A Knight of the Word

About A Knight of the Word

After reading through Running with the Demon, you’re probably going to want to continue with A Knight of the Word. This was my case and I eagerly moved on to more original Terry Brooks fantasy goodness. While not the same as the former novel, A Knight of the Word will not disappoint.

Five years after the events of Running with the Demon, Nest Freemark is notified by a messenger of the Word that John Ross, the man who had helped save her life, has put his own in jeopardy. Ross has turned against his choice to be a Knight of the Word. He tries to live an ordinary life, with an ordinary job, and an ordinary girlfriend.

But not all of his surroundings are as “ordinary” as he thinks, a fact discovered by Nest as she travels to persuade him to retake his post as a servant of the Word. She discovers that a Demon is impersonating one of Ross’ closest acquaintances, but she does not know who. This Demon wants the power John Ross holds dormant, and will do all it can to control it.

Probably my deepest complaint about this novel was that it was somewhat depressing. Both John Ross, and Nest Freemark are under vulnerable emotional stress. Nest is worried because she’s lost the power of Wraith, Ross is wrestling with his past and future, trying to be normal but knowing it will never be so. This makes for a quite depressing read, as there is no one who can lighten the mood. Once again the motivation of the book is somewhat of a mystery. The worst case scenario appears to be the death of John Ross, but, as he is rather depressed during the whole book, this is not such a big deal to the reader.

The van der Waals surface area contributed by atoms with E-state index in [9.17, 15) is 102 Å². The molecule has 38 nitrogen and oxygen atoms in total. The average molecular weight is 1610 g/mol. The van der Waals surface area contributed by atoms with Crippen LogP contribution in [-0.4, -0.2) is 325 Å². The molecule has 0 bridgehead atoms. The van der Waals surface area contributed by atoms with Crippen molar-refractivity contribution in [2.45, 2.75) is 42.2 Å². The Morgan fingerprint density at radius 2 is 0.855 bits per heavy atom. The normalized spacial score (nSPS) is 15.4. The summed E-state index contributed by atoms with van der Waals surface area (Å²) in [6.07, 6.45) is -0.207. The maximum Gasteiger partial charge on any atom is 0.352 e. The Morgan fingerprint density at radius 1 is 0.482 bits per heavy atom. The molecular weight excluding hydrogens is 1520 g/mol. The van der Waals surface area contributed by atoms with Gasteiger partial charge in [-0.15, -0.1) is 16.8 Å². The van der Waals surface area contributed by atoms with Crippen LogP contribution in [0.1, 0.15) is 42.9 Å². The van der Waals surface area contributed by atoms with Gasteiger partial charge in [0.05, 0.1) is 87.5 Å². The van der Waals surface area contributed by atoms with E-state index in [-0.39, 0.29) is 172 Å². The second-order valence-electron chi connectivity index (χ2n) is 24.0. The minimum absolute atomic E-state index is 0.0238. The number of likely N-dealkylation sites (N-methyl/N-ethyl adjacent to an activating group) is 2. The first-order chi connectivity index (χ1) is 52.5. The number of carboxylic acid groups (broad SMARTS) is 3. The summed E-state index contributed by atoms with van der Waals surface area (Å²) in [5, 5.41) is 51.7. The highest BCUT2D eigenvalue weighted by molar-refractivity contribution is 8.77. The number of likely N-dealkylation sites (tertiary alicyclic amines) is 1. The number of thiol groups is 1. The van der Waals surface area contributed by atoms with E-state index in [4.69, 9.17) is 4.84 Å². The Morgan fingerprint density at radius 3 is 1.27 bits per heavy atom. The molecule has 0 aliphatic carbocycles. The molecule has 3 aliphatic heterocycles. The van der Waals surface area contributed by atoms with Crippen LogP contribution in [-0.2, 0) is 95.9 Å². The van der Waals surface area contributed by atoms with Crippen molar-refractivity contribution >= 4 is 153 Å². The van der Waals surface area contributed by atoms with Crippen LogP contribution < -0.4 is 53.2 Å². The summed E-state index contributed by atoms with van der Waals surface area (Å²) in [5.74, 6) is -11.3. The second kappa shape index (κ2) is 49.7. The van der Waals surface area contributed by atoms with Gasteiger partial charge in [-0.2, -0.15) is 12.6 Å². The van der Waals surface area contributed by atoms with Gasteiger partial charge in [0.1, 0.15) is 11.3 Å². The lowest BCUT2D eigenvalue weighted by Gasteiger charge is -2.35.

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A Knight of the Word
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